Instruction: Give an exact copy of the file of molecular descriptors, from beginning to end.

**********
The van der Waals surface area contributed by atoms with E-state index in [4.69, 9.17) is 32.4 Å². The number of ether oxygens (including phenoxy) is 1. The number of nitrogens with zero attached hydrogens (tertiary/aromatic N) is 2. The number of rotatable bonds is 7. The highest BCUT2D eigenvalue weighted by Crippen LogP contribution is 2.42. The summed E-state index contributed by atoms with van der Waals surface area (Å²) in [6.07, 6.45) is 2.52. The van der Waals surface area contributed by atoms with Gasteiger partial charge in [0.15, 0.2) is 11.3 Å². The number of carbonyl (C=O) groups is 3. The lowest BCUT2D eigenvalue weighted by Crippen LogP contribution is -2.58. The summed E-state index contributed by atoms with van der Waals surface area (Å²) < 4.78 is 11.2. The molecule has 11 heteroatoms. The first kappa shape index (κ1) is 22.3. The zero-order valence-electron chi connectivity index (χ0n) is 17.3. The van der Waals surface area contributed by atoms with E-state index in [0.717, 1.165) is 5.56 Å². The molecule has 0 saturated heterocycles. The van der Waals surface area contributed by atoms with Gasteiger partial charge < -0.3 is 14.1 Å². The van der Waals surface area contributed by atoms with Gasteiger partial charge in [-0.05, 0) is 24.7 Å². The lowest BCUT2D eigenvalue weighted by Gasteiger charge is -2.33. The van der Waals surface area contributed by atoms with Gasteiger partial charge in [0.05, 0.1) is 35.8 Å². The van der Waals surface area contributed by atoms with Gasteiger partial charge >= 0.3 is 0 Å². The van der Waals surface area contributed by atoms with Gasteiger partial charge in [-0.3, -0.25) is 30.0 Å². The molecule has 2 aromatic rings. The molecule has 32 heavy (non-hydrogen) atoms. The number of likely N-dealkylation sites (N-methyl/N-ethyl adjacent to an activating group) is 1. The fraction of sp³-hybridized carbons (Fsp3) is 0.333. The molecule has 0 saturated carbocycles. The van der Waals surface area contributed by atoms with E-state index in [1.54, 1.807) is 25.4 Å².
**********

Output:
The van der Waals surface area contributed by atoms with E-state index in [4.69, 9.17) is 32.4 Å². The number of ether oxygens (including phenoxy) is 1. The number of nitrogens with zero attached hydrogens (tertiary/aromatic N) is 2. The number of rotatable bonds is 7. The highest BCUT2D eigenvalue weighted by Crippen LogP contribution is 2.42. The summed E-state index contributed by atoms with van der Waals surface area (Å²) in [6.07, 6.45) is 2.52. The van der Waals surface area contributed by atoms with Gasteiger partial charge in [0.15, 0.2) is 11.3 Å². The number of carbonyl (C=O) groups is 3. The lowest BCUT2D eigenvalue weighted by Crippen LogP contribution is -2.58. The summed E-state index contributed by atoms with van der Waals surface area (Å²) < 4.78 is 11.2. The molecule has 11 heteroatoms. The first kappa shape index (κ1) is 22.3. The zero-order valence-electron chi connectivity index (χ0n) is 17.3. The van der Waals surface area contributed by atoms with E-state index in [0.717, 1.165) is 5.56 Å². The molecule has 0 saturated heterocycles. The van der Waals surface area contributed by atoms with Gasteiger partial charge < -0.3 is 14.1 Å². The van der Waals surface area contributed by atoms with Gasteiger partial charge in [-0.05, 0) is 24.7 Å². The lowest BCUT2D eigenvalue weighted by Gasteiger charge is -2.33. The van der Waals surface area contributed by atoms with Gasteiger partial charge in [0.05, 0.1) is 35.8 Å². The van der Waals surface area contributed by atoms with Gasteiger partial charge >= 0.3 is 0 Å². The van der Waals surface area contributed by atoms with Gasteiger partial charge in [-0.3, -0.25) is 30.0 Å². The molecule has 2 aromatic rings. The molecule has 32 heavy (non-hydrogen) atoms. The number of likely N-dealkylation sites (N-methyl/N-ethyl adjacent to an activating group) is 1. The fraction of sp³-hybridized carbons (Fsp3) is 0.333. The molecule has 0 saturated carbocycles. The van der Waals surface area contributed by atoms with E-state index in [1.54, 1.807) is 25.4 Å².